Illumination of the light-emitting diode 62 actuates signal level light-actuated triac 64 within the opto-isolator 63 which results in enabling the control electrode of power triac 65 to place the low speed windings of the fan motor 39 across the a-c line in a manner similar to that described in conjunction with the pump motor circuitry. The type and style of power triac 65 selected for use in the circuit must not only provide the requisite power handling capacity, but also must provide a high degree of isolation (preferrably on the order of 1600 volts a-c) in order to achieve a double isolation characteristic which ensures that hazardous voltages will not be transferred back to the user-accessible controls on the thermostat. Capacitor 66 and resistors 67 and 68 serve functions corresponding to capacitor 52 and resistors 53, 54 as already described. Resistor 61 limits the current passing through light-emitting diode 62 and hence serves an additional function corresponding to resistor 51 as already described.

As previously noted, when the thermostat switching circuit is thrown to the high fan speed position, both terminals 32 and 33 are placed at signal ground potential. Therefore, the tie point between resistors 58, 59, 60 is also established at signal ground potential. This serves to cut off the transistor 56 and extinguish the light-emitting diode 62 to terminate current feed to the low speed winding of the fan motor 39. Simultaneously, the transistor 57 is enabled to establish the circut between the d-c power supply through current limiting resistor 69 and through light-emitting diode 70 of opto-isolator 71. As a result, signal level light-actuated triac 72 of opto-isolator 71 is turned on to, in turn, to enable the control electrode of power triac 73 to thereby throw the high speed winding of fan motor 39 across the a-c line. Again, the opto-isolator and power triac in this circuit section should be chosen to provide a high degree of electrical isolation and safety as described previously. Capacitor 74 and resistors 75, 76 serve the same functions as previously noted with respect to the pump motor circuit section.

Power triacs 65 and 73 must switch subsantially more current than power triac 55. Referring back to FIG. 2, it may be noted that power triac 23 is, in effect, the same element as power triac 73 shown in FIG. 3. These are large units carefully mounted for good heat transfer relationship with the coverplate 2 which acts as a heatsink. Commercially available power triacs Type 5025V6 have been found to readily handle the current associated with relatively large capacity fan motors with an adequate degree of reserve and also achieve the desired electrical isolation which contributes significantly to the safety of the system in use.

The ease with which the system according to the present invention may be installed, even by one of relatively limited skills, will be apparent. By way of example, it is only necessary to feed the cable 34 (FIGS. 1,2) from the conventional evaporative cooler thermostat 77 (FIG. 3) through the bushing 35 and the coverplate 2 for connection to the terminal board 28 according to conventional color coding standards or written instructions provided to the user. The cover is then fixed in place by the screws 4 (or such other means as may be provided), the pump motor plugged into the receptacle 37, the terminals 17, 18, 19 snapped into place on the fan motor with the ground fork terminal 20 being connected at any suitable place to the motor housing, and the unit plugged into a source of power with the plug 10. As result, very safe installation is readily carried out without the need to cut, strip, or splice a single electrical conductor which carries potentially lethal voltages. It will be clear from the above discussion of the circuitry that the thermostat is absolutely isolated from dangerous voltage levels.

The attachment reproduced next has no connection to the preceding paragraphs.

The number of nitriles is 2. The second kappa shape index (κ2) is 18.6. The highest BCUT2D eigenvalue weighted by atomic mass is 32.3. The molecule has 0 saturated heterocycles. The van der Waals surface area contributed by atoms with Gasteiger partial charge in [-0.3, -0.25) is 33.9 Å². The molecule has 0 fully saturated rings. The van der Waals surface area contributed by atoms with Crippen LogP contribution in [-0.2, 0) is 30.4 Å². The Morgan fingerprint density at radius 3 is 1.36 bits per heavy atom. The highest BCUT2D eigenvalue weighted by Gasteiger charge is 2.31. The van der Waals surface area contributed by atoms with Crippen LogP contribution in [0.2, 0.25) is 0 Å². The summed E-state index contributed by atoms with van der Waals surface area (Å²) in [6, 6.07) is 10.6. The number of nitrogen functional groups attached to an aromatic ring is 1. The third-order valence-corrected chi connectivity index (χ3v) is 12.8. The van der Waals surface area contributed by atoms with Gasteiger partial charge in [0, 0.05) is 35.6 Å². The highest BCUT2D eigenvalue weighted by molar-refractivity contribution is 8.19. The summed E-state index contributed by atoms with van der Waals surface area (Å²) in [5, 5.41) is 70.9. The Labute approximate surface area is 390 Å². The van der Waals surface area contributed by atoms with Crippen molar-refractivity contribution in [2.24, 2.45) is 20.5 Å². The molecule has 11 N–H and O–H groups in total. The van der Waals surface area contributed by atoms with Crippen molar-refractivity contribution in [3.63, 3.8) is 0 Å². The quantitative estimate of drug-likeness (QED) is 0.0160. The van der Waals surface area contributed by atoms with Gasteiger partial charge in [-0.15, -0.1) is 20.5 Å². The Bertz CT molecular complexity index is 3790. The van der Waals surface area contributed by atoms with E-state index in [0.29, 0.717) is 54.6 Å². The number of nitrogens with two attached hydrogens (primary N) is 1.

While the principles of the invention have now been made clear in an illustrative embodiment, there will be immediately obvious to those skilled in the art many modifications of structure, arrangements, and components used in the practice of the invention which are particularly adapted for specific environments and operating requirements without departing from those principles.

Patent Citations
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Referenced by
Citing PatentFiling datePublication dateApplicantTitle
US4673028 *Aug 19, 1985Jun 16, 1987Meland Bruce CAutomatic thermostatic control system for heater and evaporative cooler
US5031412 *Jul 2, 1990Jul 16, 1991Paul EfronElectronic evaporative cooler controller
US5238369 *Jul 28, 1992Aug 24, 1993Tecumseh Products CompanyLiquid level control with capacitive sensors
US5966953 *Oct 22, 1998Oct 19, 1999Acme Engineering & Manufacturing CorporationWater distribution and return control system for evaporative cooling pad installation
US6357243Sep 5, 2000Mar 19, 2002Paul EfronRemote control system for evaporative coolers
US6969811 *Aug 31, 2004Nov 29, 2005Li-Chun LaiFoot switch structure of extension cord receptacle
US7863777 *Nov 7, 2008Jan 4, 2011Gallen Ka Leung TsuiLow power switching circuit
US20100281897 *Nov 12, 2008Nov 11, 2010Daikin Industries, Ltd.Motor current calculation device and air conditioning apparatus
Classifications
U.S. Classification62/171, 62/180
International ClassificationG05D23/19, F24F6/04
Cooperative ClassificationG05D23/1912, F24F6/04
European ClassificationF24F6/04, G05D23/19C4
Legal Events
DateCodeEventDescription
Jun 19, 1990FPExpired due to failure to pay maintenance fee
Effective date: 19900408
Apr 8, 1990LAPSLapse for failure to pay maintenance fees
Nov 7, 1989REMIMaintenance fee reminder mailed